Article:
- Arithmetic progression
mathematics, an arithmetic progression or arithmetic sequence is a sequenceof numbers such that the difference of any two successive members of the sequence is a constant. For instance, the sequence 3, 5, 7, 9, 11, 13... is an arithmetic progression with common difference 2.
If the initial term of an arithmetic progression is and the common difference of successive members is "d", then the "n"th term of the sequence is given by::
and in general
um (the arithmetic series)
sumof the components of an arithmetic progression is called an arithmetic series.
Formula (for the arithmetic series)
Express the arithmetic series in two different ways:
Add both sides of the two equations. All terms involving "d" cancel, and so we're left with:
Rearranging and remembering that , we get:
The product of the components of an arithmetic progression with an initial element , common difference , and elements in total, is determined in a closed expression by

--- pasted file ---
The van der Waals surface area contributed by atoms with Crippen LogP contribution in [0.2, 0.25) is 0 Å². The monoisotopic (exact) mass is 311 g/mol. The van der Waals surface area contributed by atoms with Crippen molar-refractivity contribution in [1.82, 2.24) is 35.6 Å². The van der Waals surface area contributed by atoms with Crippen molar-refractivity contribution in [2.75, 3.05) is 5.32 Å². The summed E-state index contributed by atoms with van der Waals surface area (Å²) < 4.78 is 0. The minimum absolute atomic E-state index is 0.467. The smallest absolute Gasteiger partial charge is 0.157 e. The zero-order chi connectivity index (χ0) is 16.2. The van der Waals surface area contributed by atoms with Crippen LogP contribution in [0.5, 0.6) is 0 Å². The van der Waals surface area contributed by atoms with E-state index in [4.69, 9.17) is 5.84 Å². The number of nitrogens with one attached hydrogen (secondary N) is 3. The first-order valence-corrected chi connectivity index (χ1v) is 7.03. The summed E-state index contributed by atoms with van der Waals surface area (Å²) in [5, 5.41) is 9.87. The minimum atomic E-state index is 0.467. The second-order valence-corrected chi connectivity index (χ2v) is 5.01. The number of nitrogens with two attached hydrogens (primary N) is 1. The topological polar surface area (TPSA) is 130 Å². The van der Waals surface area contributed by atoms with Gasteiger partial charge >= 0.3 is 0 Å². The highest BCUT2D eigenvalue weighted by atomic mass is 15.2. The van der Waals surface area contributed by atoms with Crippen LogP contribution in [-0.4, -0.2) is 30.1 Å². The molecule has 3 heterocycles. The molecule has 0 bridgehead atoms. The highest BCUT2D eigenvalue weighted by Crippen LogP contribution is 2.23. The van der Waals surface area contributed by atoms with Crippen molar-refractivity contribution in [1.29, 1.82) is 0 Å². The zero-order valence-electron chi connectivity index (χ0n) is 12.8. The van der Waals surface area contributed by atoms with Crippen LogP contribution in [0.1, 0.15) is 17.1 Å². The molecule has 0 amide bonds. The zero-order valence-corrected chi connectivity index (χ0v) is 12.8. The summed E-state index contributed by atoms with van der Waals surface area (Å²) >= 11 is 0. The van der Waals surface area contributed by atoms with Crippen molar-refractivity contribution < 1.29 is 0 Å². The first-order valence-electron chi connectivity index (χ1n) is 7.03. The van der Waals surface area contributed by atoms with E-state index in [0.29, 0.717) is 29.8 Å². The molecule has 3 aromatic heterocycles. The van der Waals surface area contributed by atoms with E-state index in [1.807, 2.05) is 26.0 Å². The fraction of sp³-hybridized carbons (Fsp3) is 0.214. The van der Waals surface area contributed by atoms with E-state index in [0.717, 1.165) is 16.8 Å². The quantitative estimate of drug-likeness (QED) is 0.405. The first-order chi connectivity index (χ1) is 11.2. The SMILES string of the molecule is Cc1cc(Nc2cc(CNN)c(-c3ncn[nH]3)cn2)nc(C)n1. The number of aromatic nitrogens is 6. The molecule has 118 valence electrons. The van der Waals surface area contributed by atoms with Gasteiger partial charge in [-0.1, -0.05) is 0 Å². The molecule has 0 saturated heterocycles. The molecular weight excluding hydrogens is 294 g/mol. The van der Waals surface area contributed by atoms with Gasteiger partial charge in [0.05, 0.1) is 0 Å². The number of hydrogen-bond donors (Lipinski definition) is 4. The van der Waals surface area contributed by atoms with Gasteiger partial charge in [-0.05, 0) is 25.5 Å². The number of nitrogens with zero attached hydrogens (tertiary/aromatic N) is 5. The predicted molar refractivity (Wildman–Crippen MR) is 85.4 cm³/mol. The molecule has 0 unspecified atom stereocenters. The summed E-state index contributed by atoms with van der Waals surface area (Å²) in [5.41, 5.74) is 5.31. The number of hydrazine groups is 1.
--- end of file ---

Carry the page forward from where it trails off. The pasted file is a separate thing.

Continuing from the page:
where denotes the
rising factorialand denotes the Gamma function. (Note however that the formula is not valid when is a negative integer or zero).
This is a generalization from the fact that the product of the progression is given by the
factorialand that the product
positive integers and is given by
Generalized arithmetic progression
Infinite arithmetic series
Thomas Robert Malthus
Primes in arithmetic progression
Problems involving arithmetic progressions
Kahun Papyrus, Rhind Mathematical Papyrus
Ergodic Ramsey theory
title = Fibonacci's Liber Abaci
author = Sigler, Laurence E. (trans.)
publisher = Springer-Verlag
year = 2002
id = ISBN 0-387-95419-8
pages = 259–260
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